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The Fallacy of the Persistent IPO Investor

The fallacy of the persistent IPO investor is not only due to hindsight bias. There are at least two more cognitive biases involved: survivorship and selection.

A remarkable claim was made a few days ago: Everyone with a computer and a brokerage account can be rich. The example was the +53,000% rise in the stock of NVIDIA corporation (NVDA) since IPO and all someone has to do is to invest in good companies, just like NIVDIA.

Obviously, the above claim suffers from a number of cognitive biases. I introduce in the article the cognitive bias of the persistent IPO investor.  This bias is due to other biases: hindsight and survivorship.

The persistent IPO investor bias has become a meme over the years. I have written a few articles in this blog to counter this annoying meme, for example Only Speculators Would Have Held Amazon Stock Since IPO. 

Let us take a look at NVDA below. I will argue there is high probability most IPO investors did not make it past 2003.

The daily NVDA chart from IPO to June 28, 2021, also shows the drawdown profiles from all-time high close to close and all-time high and low.

By October 2002, the stock has fallen about 90% from the highs of January of the same year. IPO investors were still making about 50%. Those who did not sell along the 2002 crash probably waited for the rebound in early 2003 and got out. Maybe few devoted investors did not sell.

The argument made in favor of being a persistent IPO investor and not selling after a 90% drawdown is the potential of the company.

“Look how NIVDIA is dominating the GPU space and has profited from crypto mining.”

But crypto didn’t exist in 2003. In fact, there wasn’t such a good story in 2003 in favor of being a persistent investor in NVDA. The story is only available in hindsight. Decision making in 2003 with information available after 2010 is impossible and this mistake is due to hindsight bias.

There is also survivorship bias: why NVDA? Why not another of those dot com stocks that vanished after the bear market? This is survivorship bias.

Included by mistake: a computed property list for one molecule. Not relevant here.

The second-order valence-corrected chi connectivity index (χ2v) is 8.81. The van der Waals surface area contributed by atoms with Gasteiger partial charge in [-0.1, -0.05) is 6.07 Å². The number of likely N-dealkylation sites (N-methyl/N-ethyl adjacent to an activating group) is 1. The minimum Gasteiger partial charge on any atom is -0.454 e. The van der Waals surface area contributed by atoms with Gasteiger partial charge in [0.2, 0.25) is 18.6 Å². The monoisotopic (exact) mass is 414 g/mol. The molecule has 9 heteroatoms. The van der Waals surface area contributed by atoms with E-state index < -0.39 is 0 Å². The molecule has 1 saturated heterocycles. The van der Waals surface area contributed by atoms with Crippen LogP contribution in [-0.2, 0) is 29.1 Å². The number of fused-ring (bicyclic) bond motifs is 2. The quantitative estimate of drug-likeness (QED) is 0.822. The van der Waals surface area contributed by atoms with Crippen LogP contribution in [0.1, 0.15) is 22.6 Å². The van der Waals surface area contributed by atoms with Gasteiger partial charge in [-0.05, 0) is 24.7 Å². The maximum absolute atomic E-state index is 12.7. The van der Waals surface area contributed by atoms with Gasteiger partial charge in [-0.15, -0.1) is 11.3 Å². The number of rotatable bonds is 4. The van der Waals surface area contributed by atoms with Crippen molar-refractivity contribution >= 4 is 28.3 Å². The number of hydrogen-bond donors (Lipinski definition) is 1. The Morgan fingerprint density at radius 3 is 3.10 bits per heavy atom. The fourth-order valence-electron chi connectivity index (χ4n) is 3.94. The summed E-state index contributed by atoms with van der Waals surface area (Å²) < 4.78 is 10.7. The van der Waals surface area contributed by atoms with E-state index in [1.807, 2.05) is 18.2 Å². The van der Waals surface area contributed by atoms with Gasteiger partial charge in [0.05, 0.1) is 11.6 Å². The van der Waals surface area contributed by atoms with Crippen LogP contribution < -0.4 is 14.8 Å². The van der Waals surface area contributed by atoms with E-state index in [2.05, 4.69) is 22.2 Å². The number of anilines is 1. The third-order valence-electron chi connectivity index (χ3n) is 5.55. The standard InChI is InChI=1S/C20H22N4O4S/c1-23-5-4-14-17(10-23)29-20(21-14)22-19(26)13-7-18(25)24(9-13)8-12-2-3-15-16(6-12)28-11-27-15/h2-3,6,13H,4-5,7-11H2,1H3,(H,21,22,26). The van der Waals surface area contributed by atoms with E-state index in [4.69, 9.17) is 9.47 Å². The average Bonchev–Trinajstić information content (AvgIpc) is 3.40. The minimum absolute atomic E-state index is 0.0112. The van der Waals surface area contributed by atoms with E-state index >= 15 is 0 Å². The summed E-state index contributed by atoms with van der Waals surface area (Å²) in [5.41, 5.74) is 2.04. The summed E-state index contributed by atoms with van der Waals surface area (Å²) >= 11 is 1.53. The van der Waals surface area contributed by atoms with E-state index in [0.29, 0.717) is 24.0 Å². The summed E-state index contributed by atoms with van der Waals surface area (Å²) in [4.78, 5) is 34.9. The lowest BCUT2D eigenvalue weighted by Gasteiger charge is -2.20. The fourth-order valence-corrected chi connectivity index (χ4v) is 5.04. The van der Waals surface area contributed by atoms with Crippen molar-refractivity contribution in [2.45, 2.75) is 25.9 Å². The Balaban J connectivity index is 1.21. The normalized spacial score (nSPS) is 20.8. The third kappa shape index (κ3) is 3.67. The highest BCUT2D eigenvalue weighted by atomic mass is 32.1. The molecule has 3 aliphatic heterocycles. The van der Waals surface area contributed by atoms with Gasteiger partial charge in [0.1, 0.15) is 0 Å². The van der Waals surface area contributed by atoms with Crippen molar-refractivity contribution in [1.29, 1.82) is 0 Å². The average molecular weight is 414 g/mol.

NVDA shows a horrendous drawdown profile. In the case of most tech stocks, IPO investing has been a roller coaster. Below is a table of the most profitable NASDAQ-100 IPOs made since 1990 (current index constituents.)

Source: Price Action lab Blog. Generated with Amibroker

NFLX with an IPO on May 23, 2002 is another one used in “If you have invested X amount of money…” memes. But let us look at the drawdown profile of the stock.

After two massive drawdowns in excess of -76% and -81% in 2005 and 2013, respectively, it is highly unlikely many IPO investors were so persistent to realize gains after 2013.

In my opinion, persistent IPO investing is not for the average person with a computer (nowadays mobile phone) and a brokerage account. IPO investing is sophisticated, highly speculative and at times requires supporting the position to detriment of overall portfolio. Success is maybe 10% work and 90% luck. In a dynamic world there are so many things that can go wrong, as also many things that can be beneficial.

The persistent IPO investor bias shows how very complicated processes in finance are reduced to simple claims of post hoc success due to hindsight and survivorship.


Disclaimer:  No part of the analysis in this blog constitutes a trade recommendation. The past performance of any trading system or methodology is not necessarily indicative of future results. Read the full disclaimer here.

Charting and backtesting program: Amibroker. Data provider: Norgate Data

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